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Diabetol Metab Syndr. 2013 Jun 27;5(1):31. doi: 10.1186/1758-5996-5-31.

Chronic inflammation role in the obesity-diabetes association: a case-cohort study.

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  • 1Graduate Studies Program in Epidemiology, School of Medicine, Federal University of Rio Grande do Sul, Porto Alegre, RS, Brazil. vivi_luft@yahoo.com.br.

Abstract

BACKGROUND:

Chronic inflammation is related to both obesity and diabetes. Our aim was to investigate to what extent this inflammation contributes to the association between obesity and diabetes.

METHODS:

Using a case-cohort design, we followed 567 middle-aged individuals who developed diabetes and 554 who did not over 9 years within the ARIC Study. Weighted Cox proportional hazards analyses permitted statistical inference to the entire cohort.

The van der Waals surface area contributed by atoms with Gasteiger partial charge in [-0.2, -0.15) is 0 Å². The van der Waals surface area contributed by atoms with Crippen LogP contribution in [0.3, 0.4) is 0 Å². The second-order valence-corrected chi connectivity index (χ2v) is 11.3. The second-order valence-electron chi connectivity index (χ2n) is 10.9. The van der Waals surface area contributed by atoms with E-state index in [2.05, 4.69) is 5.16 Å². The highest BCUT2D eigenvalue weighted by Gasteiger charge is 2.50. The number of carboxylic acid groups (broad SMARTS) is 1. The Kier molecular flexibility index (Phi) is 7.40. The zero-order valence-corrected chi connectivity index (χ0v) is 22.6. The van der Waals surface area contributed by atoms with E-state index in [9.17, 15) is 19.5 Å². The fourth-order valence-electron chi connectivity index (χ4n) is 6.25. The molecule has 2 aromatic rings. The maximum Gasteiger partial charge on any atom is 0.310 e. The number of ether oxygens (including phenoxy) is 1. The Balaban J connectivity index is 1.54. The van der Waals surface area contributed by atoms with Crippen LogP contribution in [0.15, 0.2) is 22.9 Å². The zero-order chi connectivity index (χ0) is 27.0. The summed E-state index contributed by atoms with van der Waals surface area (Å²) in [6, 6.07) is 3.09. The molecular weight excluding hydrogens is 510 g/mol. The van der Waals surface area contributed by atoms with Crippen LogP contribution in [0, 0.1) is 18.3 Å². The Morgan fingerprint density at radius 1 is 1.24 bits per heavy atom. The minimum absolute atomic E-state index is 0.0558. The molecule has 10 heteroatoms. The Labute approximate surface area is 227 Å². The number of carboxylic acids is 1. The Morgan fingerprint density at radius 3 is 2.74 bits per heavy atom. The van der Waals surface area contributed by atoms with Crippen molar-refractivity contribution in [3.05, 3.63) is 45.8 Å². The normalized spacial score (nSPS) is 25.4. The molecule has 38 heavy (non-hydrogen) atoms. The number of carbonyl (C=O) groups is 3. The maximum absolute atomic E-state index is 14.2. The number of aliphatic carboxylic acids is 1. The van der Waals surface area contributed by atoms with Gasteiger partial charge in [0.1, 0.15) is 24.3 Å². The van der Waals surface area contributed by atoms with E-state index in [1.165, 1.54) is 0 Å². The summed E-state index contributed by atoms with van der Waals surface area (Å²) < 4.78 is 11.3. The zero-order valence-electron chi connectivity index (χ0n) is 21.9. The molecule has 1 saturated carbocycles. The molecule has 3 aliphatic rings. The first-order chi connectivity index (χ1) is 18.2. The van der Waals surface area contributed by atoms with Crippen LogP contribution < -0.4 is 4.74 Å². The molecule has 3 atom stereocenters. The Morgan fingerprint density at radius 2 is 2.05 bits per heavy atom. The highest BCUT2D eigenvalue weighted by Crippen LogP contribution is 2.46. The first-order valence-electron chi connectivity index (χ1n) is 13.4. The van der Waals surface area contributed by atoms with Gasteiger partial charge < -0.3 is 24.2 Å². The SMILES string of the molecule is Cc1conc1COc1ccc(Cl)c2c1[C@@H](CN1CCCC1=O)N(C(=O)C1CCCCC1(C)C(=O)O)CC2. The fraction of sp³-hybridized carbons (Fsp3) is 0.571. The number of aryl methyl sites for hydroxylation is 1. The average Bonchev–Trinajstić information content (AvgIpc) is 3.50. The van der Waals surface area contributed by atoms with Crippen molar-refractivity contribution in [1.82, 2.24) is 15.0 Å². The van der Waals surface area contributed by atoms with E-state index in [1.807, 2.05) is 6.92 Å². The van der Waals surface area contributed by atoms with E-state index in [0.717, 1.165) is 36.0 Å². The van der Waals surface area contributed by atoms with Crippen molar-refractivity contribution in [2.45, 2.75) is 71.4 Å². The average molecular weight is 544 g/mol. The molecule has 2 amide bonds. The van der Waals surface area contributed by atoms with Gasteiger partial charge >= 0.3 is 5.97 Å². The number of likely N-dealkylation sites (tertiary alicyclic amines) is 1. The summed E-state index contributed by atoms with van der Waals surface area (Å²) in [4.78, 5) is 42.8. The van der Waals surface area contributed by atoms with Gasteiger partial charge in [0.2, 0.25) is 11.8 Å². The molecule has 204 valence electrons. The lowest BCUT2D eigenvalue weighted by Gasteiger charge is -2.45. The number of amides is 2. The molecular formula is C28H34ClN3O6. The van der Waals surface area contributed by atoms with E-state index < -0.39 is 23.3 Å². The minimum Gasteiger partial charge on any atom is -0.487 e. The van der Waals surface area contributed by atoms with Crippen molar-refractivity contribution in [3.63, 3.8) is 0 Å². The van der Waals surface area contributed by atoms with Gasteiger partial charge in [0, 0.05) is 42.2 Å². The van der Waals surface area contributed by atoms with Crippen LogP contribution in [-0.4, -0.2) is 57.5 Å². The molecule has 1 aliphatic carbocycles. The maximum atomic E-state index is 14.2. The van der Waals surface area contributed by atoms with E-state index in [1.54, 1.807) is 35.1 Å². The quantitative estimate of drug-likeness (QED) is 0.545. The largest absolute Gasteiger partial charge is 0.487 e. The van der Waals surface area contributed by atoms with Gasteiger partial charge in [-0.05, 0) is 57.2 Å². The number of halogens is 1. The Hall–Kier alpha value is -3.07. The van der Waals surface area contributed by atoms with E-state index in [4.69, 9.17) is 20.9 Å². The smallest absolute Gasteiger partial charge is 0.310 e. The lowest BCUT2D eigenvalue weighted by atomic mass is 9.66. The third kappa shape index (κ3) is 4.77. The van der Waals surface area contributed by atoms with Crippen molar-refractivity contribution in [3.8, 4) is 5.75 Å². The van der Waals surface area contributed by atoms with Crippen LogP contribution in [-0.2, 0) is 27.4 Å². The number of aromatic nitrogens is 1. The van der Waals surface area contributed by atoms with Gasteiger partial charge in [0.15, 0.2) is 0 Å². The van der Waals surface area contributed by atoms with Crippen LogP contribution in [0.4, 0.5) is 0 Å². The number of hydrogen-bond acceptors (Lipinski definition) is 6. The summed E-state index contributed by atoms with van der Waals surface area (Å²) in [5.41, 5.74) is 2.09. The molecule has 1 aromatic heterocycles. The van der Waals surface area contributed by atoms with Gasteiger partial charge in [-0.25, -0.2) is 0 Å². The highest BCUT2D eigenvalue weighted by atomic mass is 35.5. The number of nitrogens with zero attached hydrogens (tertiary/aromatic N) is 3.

RESULTS:

Obese individuals (BMI≥30 kg/m2), compared to those with BMI<25 kg/m2, presented a large increased risk of developing diabetes (HR[obesity]=6.4, 95%CI 4.5-9.2), as did those in the highest (compared to the lowest) quartile of waist circumference (HR[waist]=8.3, 95%CI 5.6-12.3), in analyses adjusted for age, gender, ethnicity, study center, and parental history of diabetes. Notably, further adjustment for adiponectin and inflammation markers halved the magnitude of these associations (HR[obesity]=3.2, 95%CI 2.1-4.7; and HR[waist]=4.2, 95%CI 2.8-6.5). In similar modeling, attenuation obtained by adding fasting insulin, instead of these markers, was only slightly more pronounced HR[obesity]=2.7, 95%CI 1.7-4.1; and HR[waist]=3.6, 95%CI 2.3-5.8).

CONCLUSIONS:

The marked decrease in the obesity-diabetes association after taking into account inflammation markers and adipokines indicates their major role in the pathways leading to adult onset of diabetes in obese individuals.

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